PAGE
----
Victoria Noe

Award-winning Author, Speaker, Activist

Labor Day Thoughts on Workplace Grief

People work in offices and construction sites, museums and restaurants. Rarely do they work completely alone. They have co-workers
I remember my Dad’s funeral. He was a deputy sheriff, and some of the other deputies escorted the funeral procession to the cemetery: riding ahead to block intersections, later standing in formation, adding an air of importance that my Dad would’ve loved. It was how they honored them.
It’s hard to grieve when a co-worker has died. The reminders of the loss are there, in front of you sometimes, all day long. They are replaced, because someone has to do their job. You may feel resentful and angry, perhaps even because their death left you with a whole lot more work to do.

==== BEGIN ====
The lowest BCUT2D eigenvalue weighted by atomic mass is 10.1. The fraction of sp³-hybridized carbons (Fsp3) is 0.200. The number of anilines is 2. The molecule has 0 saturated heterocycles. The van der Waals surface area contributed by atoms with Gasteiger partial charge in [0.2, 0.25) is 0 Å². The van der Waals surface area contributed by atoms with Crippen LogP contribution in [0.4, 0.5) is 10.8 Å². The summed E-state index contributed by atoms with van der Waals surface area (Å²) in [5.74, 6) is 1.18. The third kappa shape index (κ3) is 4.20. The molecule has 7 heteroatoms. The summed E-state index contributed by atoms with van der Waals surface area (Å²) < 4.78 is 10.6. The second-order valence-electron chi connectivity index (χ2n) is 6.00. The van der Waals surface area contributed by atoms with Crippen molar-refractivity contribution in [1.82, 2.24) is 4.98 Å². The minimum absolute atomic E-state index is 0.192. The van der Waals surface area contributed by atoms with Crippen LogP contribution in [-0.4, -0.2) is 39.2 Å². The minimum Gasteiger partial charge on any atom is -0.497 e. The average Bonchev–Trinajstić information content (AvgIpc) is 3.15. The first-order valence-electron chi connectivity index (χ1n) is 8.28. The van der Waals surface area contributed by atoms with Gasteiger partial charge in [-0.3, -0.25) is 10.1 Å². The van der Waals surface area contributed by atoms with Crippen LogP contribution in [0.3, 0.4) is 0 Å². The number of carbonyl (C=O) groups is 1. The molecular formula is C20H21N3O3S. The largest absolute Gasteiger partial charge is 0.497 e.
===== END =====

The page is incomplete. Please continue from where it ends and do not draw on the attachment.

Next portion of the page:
We often spend more waking hours at work than with our families, so it’s no wonder our co-workers are so important to us. But today, as we prepare for the last holiday weekend of the summer, let’s take a moment to remember those we’ve lost who sat in the next cubicle, or performed on stage with us. For they were our friends, too.